Either way, I personally am glad you asked the question. A very smart professor of mine once told our class that the only "stupid" question is the question that remains unasked!

    •  Several reasons, some of which are already touched (1+ / 0-)
      Recommended by:
      billmosby

      on-

      First, as eg4190 talked about, seniors are one of the groups who have the most trouble getting a job.

      Second, even if a senior does manage to get a job, and is physically capable of working it, the job is most likely going to be menial work that results in increased healthcare costs later on (aka walmart greeter).

      Third, people who work manual labor have been seeing their expected lifespan decrease, not increase. Workers are already working longer and dying earlier.

      Its a good question, and a few years ago I thought the same- people are living longer, so why not raise the age? Unfortunately it doesn't work out well for a rather large percentage of the workforce who won't make it to retirement.

  •  I don't understand your logic. (1+ / 0-)
    Recommended by:
    ModerateJosh

    You say

    Now, if they follow through with the budget they promised, not only will Republicans not have Obama to give them a boost with older whites, they won't be able to say their plans spare those 55 and older.
    They not only will say that but they'll say that loudly and decry anyone who dares to question them on their math.  And Faux Noise will be there right with them not only not questioning their math, but saying that Democratic plans don't add up and will make it worse for seniors.

    You seem to think they won't lie to further their aims.  That's what keeps getting Democrats into trouble - trying to hold Republicans to what they say and also trying to use facts and figures instead of just telling voters whatever snake oil tactics will get them elected.  I'm not saying the way Republicans do things is right, but it keeps being effective.

  •  This is a problem for the Republicans (1+ / 0-)
    Recommended by:
    bleeding blue

    in the House.
    On what planet did they think that the first "Ryan budget" (which adds $9 trillion to the deficit and doesn't balance  the budget for almost 30 years) was somehow going to pass?
    And now they're claiming they can do the same things, but in ten years instead of 30?
    This could get ugly.

    “We are not a nation that says ‘don’t ask, don’t tell.’ We are a nation that says ‘out of many, we are one.’” -Barack Obama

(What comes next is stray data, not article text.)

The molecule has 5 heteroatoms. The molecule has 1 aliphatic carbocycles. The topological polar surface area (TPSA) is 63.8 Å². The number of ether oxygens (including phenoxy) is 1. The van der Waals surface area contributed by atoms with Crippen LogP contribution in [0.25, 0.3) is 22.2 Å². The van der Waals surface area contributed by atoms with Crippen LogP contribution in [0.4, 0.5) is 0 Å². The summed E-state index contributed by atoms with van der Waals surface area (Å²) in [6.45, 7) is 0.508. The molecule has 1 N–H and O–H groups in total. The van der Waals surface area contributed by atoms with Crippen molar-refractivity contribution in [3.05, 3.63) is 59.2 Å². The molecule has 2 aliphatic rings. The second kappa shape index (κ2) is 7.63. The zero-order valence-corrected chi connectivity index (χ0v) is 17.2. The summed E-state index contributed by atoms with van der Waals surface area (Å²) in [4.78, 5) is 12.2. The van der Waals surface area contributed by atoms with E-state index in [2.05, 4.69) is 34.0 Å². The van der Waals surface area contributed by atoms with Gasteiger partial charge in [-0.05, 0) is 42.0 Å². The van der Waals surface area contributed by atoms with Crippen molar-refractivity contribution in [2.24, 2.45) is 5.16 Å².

by skohayes on Mon Feb 18, 2013 at 02:00:30 PM PST

    •  Ugly indeed. (1+ / 0-)
      Recommended by:
      skohayes

      Balancing the federal budget in 10 years is impossible.  Even attempting it would throw the economy into another recession, if not a depression, and would cause the deficit and subsequent debt to skyrocket.  Even if they raised the retirement age for Medicare to 70, turned Medicaid into a voucher program, slashed the pentagon budget and privatized Social Security, they couldn't balance the budget in 10 years and still have any federal government left.  Maybe that's their plan; if so, they should just say so and not be concerned with those pesky numbers.

      "In this world of sin and sorrow there is always something to be thankful for; as for me, I rejoice that I am not a Republican." - H. L. Mencken

      by SueDe on Mon Feb 18, 2013 at 02:18:16 PM PST

      [ Parent ]

  •  Romney did better than Bush among seniors (3+ / 0-)
    Recommended by:
    ontheleftcoast, Egalitare, Aquarius40

    Because between 2004 and 2012 much of the "Social Security generation," the generation that had vivid memories of life before Social Security and the New Deal, that knew first hand what it was like to care for aged parents on nothing, have gone to their great rewards.  The younger seniors have no such memories.

    "We have always known that heedless self-interest was bad morals, now we know that it is bad economics." Franklin Delano Roosevelt, Jan. 20, 1937

    by Navy Vet Terp on Mon Feb 18, 2013 at 02:03:30 PM PST

  •  People Under 40 Are In Great Shape, GOP Knows It (3+ / 0-)

    They have to stampede through these cuts before people under 40  figure out that they are in great shape.  When a 40 year old of today hits 65 in 2038, the youngest Baby Boomer will be 74 years old (2038 -1964 = 74) and most Boomers will be dead.

    The GOP has to keep flinging the propaganda about "no Social Security will be left for young people" before the public wises up.

    There’s always free cheddar in a mousetrap, baby

    by bernardpliers on Mon Feb 18, 2013 at 02:07:30 PM PST

    •  ^THIS^. n/t (2+ / 0-)
      Recommended by:
      bernardpliers, Another Grizzle

      When you are right you cannot be too radical; when you are wrong, you cannot be too conservative. --Martin Luther King Jr.

      by Egalitare on Mon Feb 18, 2013 at 02:57:52 PM PST

      [ Parent ]

      •  Here's The Predicted Lifespan Tables (1+ / 0-)
        Recommended by:
        Egalitare

        At the bottom of the page

        http://www.ssa.gov/...

        By 2038, the number of living retirees will be plunging as the first 10 years of the Boomers are all over age 80 and their survival rate starts dropping to around 50%.  The youngest Boomers born in 1964 already have a 20% mortality rate.

        By 2050, the youngest Boomers will be 84 and 50% of just the youngest boomers born in 1964 will be dead.  

        Just eyeballing various graphs >80% of the Boomers should be dead by 2050.  The death rate should be stunning as the people born in the peak years 1949 to 1959 are 100 to 90.

        There’s always free cheddar in a mousetrap, baby

        by bernardpliers on Mon Feb 18, 2013 at 05:44:36 PM PST

        [ Parent ]

  •  Paul Ryan tweets. Stop by sometime and reply (1+ / 0-)
    Recommended by:
    JML9999

    to his inanities with a good dose of common sense and reality.

    He usually posts to #tcot (the conservatives on twitter) so that's a good place to browse on occasion.  He expects nothing but nodding heads there, so it's good to give a little public backlash once in awhile.

    Warning:  too much time on #tcot is dangerous to your health.

  •  No bigger loser (1+ / 0-)
    Recommended by:
    JML9999

    ...than a VP loser....

    It is impossible to defeat an ignorant man in argument.

    by GrinningLibber on Mon Feb 18, 2013 at 02:15:59 PM PST

  •  Damn. I was hoping that "55" (3+ / 0-)

    ..was the disapproval rating percentage in his district.

  •  Ay-Rith-Meh-Tic (1+ / 0-)
    Recommended by:
    ontheleftcoast

    I want 1 less Tiny Coffin, Why Don't You? Support The President's Gun Violence Plan.

    by JML9999 on Mon Feb 18, 2013 at 03:00:38 PM PST

  •  Ryan and his ilk plan to GET RID of SS and MC. nt (0+ / 0-)